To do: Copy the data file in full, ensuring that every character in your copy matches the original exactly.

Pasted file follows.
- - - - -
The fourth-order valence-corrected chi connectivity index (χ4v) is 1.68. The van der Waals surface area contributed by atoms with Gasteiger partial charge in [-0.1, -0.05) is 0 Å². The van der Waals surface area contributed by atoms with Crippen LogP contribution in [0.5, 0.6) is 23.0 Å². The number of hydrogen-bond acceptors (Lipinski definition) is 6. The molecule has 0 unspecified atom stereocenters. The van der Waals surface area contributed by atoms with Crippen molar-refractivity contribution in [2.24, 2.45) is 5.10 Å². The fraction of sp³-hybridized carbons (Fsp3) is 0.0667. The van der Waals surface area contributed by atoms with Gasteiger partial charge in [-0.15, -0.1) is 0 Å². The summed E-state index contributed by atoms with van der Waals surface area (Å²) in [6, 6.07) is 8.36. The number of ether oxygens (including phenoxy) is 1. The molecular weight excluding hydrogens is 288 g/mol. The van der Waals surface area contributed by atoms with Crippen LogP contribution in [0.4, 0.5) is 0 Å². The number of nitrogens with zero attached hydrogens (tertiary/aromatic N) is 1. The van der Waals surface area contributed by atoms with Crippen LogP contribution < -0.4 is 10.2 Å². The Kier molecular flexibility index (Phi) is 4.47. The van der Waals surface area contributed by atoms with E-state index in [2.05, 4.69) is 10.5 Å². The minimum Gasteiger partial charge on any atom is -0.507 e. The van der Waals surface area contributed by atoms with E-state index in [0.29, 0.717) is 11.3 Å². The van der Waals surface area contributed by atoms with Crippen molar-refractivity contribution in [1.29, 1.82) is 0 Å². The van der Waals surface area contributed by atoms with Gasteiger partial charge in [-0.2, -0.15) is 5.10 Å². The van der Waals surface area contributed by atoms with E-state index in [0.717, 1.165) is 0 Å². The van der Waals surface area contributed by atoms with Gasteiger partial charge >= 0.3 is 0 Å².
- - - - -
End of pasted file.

The fourth-order valence-corrected chi connectivity index (χ4v) is 1.68. The van der Waals surface area contributed by atoms with Gasteiger partial charge in [-0.1, -0.05) is 0 Å². The van der Waals surface area contributed by atoms with Crippen LogP contribution in [0.5, 0.6) is 23.0 Å². The number of hydrogen-bond acceptors (Lipinski definition) is 6. The molecule has 0 unspecified atom stereocenters. The van der Waals surface area contributed by atoms with Crippen molar-refractivity contribution in [2.24, 2.45) is 5.10 Å². The fraction of sp³-hybridized carbons (Fsp3) is 0.0667. The van der Waals surface area contributed by atoms with Gasteiger partial charge in [-0.15, -0.1) is 0 Å². The summed E-state index contributed by atoms with van der Waals surface area (Å²) in [6, 6.07) is 8.36. The number of ether oxygens (including phenoxy) is 1. The molecular weight excluding hydrogens is 288 g/mol. The van der Waals surface area contributed by atoms with Crippen LogP contribution in [0.4, 0.5) is 0 Å². The number of nitrogens with zero attached hydrogens (tertiary/aromatic N) is 1. The van der Waals surface area contributed by atoms with Crippen LogP contribution < -0.4 is 10.2 Å². The Kier molecular flexibility index (Phi) is 4.47. The van der Waals surface area contributed by atoms with E-state index in [2.05, 4.69) is 10.5 Å². The minimum Gasteiger partial charge on any atom is -0.507 e. The van der Waals surface area contributed by atoms with E-state index in [0.29, 0.717) is 11.3 Å². The van der Waals surface area contributed by atoms with Crippen molar-refractivity contribution in [1.29, 1.82) is 0 Å². The van der Waals surface area contributed by atoms with Gasteiger partial charge in [-0.2, -0.15) is 5.10 Å². The van der Waals surface area contributed by atoms with E-state index in [0.717, 1.165) is 0 Å². The van der Waals surface area contributed by atoms with Gasteiger partial charge >= 0.3 is 0 Å².